Such is Bolin’s disgust with the death penalty that she walked out on her lawyer husband and four daughters and in 1996 married one of her clients, Oscar Bolin, a convicted killer and rapist, who had been on death row for five years. Their marriage was broadcast on national TV, she in a lace wedding dress, he on speakerphone behind bars.
She is on record as saying it was meant to be a statement of “great personal sacrifice” that would draw attention to what she thought was a terrible injustice. It was never an infatuation: “People thought the wrong thing.” The marriage never accomplished what she had hoped and has overshadowed her subsequent mitigation work. I have the feeling that Bolin, who spent years trying to prove her husband’s innocence, regrets her grand gesture.
Starke, near Jacksonville, has a population of less than 6,000. The vast majority is Southern Baptist, and most adults keep a licensed gun at home to protect them against intruders. At the Starke Rotary Club the members say grace and swear allegiance to the American flag before tucking into baked ham, corn bread and sweet iced tea. Mike, like the majority of Starke residents, has worked in the Floridian prison system. He was an engineer who helped maintain the electric chair, known in Florida as “Old Sparky”. He tells me how he had tears in his eyes the first time he saw a death row prisoner prepare for execution. “But then the guard took me to one side and told me he had raped a little girl in front of her mamma and then filleted her like a fish,” says Mike. “From that day on I felt nothing for them.”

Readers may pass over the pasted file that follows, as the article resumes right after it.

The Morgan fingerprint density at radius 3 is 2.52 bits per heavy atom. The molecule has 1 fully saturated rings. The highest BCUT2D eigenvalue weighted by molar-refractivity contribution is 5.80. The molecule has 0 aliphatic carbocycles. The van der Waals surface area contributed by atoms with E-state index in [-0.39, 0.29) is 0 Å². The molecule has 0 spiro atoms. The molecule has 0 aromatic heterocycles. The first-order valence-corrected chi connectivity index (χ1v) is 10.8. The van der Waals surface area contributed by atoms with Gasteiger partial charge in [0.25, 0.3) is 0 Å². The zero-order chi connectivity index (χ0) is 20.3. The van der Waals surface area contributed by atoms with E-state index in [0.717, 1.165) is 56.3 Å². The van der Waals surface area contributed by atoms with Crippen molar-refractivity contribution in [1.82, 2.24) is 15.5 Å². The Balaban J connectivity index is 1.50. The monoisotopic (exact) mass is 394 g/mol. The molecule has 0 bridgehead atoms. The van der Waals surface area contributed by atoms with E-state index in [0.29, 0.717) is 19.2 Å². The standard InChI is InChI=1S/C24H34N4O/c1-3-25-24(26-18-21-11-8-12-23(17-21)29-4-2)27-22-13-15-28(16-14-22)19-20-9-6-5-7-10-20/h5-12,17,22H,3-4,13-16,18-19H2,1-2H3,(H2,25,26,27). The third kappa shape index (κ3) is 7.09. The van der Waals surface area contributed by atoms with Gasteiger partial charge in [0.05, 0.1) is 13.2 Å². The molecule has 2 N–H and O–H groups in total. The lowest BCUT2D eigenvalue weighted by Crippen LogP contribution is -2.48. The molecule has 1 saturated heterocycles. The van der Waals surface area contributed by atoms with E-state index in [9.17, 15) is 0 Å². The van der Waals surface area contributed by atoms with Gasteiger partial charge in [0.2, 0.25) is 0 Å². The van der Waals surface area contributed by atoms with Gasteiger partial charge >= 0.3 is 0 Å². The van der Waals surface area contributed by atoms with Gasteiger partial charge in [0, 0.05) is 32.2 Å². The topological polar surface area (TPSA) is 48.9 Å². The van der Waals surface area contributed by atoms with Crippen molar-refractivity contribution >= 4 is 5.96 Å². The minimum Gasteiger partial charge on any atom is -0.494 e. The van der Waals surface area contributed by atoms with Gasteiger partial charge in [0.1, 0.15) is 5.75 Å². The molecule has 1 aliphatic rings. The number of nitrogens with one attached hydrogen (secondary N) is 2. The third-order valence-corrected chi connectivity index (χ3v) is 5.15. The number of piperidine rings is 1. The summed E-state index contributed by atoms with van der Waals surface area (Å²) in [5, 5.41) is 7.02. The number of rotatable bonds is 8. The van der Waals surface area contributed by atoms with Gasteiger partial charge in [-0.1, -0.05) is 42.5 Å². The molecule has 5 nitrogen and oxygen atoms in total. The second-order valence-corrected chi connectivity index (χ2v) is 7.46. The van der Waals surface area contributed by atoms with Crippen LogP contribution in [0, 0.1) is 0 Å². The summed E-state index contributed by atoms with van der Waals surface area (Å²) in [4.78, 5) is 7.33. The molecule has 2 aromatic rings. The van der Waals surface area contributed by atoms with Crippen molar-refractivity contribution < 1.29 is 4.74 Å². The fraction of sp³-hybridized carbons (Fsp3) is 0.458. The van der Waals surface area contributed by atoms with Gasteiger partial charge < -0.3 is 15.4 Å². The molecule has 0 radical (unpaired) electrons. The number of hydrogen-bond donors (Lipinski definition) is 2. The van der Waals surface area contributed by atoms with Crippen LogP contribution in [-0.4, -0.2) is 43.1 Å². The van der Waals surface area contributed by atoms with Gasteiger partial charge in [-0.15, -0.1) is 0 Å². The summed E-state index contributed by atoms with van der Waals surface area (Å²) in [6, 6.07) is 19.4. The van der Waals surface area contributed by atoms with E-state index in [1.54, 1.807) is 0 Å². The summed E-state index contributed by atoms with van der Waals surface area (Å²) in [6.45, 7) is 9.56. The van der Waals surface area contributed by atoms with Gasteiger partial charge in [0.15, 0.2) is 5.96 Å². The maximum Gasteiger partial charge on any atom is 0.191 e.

Now that prisoners in Florida can choose between lethal injection and electrocution, the electric chair has not been used since 1999. Anonymous men in black robes and hoods are paid $150 to administer the injection after careful selection and training.